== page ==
WARF: P06346US

Elastin-Like Biopolymers as Delivery Vehicles for Gene Therapy


Darin Furgeson, Younsoo Bae

The Wisconsin Alumni Research Foundation (WARF) is seeking commercial partners interested in developing intelligent biosynthetic nanobiomaterials (IBNs) that serve as non-viral, highly biocompatible and actively targeted delivery vehicles.
OVERVIEWIntelligent biosynthetic nanobiomaterials (IBNs) represent the next evolutionary advance in macromolecular drug delivery—genetically engineered biopolymers.  In contrast to traditional polymer macromolecules or viral carriers used for gene and drug delivery, these biopolymers are non-immunogenic and monodisperse, and offer unparalleled control of structural and biophysical characteristics.

Designed using an mRNA template, protein-based IBNs contain a polycationic region, a thermosensitive elastin-like polypeptide (ELP) sequence, and peptides that target the biopolymer to a specific cell or tissue.  Elastin-like polypeptides have a useful thermal property—they rapidly and reversibly transition from elongated chains to tightly folded aggregates at a pre-determined temperature.  IBNs containing an ELP core can be readily expressed (> 200 mg/L) and purified from E. coli cultures by exploiting this thermosensitivity.  The thermal properties of ELPs also provide an additional means of targeting IBNs to a specific area of the body via hyperthermia.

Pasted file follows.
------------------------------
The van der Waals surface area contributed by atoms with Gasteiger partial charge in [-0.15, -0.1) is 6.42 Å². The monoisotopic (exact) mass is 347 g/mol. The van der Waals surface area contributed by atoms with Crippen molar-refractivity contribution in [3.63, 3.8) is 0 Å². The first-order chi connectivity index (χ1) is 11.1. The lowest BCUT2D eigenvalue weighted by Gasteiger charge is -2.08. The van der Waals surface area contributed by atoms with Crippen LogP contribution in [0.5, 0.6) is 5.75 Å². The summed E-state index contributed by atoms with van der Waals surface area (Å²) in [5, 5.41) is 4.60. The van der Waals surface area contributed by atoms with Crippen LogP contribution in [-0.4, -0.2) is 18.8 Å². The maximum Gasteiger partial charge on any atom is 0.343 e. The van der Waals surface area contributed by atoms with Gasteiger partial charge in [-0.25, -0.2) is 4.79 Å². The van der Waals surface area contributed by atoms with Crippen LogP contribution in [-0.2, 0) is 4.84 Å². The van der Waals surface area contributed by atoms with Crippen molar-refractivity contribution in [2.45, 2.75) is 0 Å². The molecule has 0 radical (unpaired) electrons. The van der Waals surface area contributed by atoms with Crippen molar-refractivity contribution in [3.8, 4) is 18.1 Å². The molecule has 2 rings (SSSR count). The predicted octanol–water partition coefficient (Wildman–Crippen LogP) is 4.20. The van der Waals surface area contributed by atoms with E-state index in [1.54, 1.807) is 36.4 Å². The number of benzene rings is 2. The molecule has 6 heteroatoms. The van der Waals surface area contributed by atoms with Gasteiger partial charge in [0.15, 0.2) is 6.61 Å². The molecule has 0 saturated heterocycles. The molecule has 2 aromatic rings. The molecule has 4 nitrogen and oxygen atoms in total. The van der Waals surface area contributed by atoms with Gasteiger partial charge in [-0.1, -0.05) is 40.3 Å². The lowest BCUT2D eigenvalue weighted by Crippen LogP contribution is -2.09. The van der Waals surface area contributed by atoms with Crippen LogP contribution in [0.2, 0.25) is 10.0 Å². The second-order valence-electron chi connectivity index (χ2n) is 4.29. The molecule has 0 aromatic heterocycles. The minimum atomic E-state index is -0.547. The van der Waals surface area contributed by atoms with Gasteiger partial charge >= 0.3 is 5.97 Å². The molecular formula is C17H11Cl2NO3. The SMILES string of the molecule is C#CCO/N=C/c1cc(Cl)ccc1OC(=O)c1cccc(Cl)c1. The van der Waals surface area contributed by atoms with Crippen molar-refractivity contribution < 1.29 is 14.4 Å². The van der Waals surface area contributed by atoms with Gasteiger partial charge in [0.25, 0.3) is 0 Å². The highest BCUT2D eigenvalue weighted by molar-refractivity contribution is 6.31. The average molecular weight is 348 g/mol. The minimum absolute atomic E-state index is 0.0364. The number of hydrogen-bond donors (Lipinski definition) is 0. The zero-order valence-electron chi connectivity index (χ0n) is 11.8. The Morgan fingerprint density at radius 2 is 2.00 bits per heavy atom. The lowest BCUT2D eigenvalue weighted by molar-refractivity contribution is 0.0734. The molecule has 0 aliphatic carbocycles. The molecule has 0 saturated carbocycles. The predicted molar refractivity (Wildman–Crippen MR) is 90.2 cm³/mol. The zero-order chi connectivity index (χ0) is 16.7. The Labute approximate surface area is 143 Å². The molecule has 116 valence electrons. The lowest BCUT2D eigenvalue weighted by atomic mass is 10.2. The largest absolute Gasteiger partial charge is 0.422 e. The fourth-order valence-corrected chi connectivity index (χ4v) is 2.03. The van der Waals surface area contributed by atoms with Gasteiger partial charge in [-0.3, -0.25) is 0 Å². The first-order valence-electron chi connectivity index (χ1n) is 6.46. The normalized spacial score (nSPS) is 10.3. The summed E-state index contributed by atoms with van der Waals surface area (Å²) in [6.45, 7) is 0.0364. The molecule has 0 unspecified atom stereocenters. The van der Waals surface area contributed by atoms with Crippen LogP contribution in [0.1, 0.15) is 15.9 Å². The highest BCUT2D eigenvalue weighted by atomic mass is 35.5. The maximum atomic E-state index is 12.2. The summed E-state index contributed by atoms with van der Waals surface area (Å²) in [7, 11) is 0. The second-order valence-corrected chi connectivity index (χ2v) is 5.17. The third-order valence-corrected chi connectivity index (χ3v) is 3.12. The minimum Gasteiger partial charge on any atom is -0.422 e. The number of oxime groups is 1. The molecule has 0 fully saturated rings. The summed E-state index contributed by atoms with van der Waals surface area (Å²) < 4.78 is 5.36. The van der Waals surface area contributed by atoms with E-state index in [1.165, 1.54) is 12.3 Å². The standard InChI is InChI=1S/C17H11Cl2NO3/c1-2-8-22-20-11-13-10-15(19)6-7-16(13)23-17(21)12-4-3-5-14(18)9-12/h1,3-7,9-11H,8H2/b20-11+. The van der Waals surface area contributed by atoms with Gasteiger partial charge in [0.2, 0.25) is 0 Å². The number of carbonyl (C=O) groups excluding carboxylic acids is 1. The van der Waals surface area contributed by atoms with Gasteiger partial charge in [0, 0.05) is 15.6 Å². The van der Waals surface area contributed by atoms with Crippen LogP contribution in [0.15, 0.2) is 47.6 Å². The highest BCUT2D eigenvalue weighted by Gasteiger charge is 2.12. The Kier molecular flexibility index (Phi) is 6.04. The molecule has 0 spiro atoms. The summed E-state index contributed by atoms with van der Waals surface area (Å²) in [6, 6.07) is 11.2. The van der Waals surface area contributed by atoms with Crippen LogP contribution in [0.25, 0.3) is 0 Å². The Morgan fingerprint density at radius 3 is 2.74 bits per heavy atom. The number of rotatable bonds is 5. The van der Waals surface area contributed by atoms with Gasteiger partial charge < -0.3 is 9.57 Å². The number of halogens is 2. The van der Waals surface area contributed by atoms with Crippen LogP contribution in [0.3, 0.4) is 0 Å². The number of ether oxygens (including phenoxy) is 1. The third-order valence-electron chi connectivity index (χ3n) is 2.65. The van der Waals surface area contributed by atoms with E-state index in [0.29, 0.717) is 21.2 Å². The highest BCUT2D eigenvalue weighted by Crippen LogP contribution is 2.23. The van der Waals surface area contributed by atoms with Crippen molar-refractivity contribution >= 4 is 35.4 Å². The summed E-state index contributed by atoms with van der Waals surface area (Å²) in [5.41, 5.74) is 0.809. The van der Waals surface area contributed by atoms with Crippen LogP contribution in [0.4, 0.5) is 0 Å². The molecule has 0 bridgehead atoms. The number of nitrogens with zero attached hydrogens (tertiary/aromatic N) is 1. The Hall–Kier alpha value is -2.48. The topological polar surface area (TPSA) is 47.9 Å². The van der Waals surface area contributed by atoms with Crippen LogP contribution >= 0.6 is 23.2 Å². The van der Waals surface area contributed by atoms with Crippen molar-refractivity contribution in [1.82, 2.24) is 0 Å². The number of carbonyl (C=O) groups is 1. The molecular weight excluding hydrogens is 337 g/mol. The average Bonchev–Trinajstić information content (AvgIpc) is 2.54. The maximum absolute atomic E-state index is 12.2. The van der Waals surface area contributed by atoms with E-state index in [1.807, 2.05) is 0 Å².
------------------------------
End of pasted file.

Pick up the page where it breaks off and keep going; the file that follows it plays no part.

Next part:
THE INVENTIONUW-Madison researchers have developed IBNs capable of actively targeting therapeutic nucleic acids, or other negatively charged molecules, to specific cells or tissues.  Positively charged amino acid residues that make up the polycationic region within the IBN platform electrostatically condense the negatively charged, polyanionic nucleic acids into an electroneutral core, where they are protected from degradation.  Targeting modalities, such as ligands, monoclonal antibodies or single chain variable fragment antibodies, are linked to this core by the ELP sequence.
  • Gene therapy
  • Protein, peptide or drug delivery
  • Protein purification
  • Provides a non-viral, highly biocompatible and actively targeted delivery vehicle
  • Production is easily scalable.
  • Molecular weight and architecture of the IBNs can be precisely controlled.
  • ELP-based IBNs are naturally non-immunogenic.
  • Nucleic acid cargo, such as siRNA, is fully protected from degradation until it reaches the drop point.
  • ELP sequence provides particle stability, favorable pharmacokinetics, and potential for additional hyperthermic targeting.
  • mRNA template design allows for facile modification of the polycationic and ELP regions, and enables insertion of multiple targeting domains.
Contact Information
For current licensing status, please contact Andy DeTienne at or 608-960-9857.
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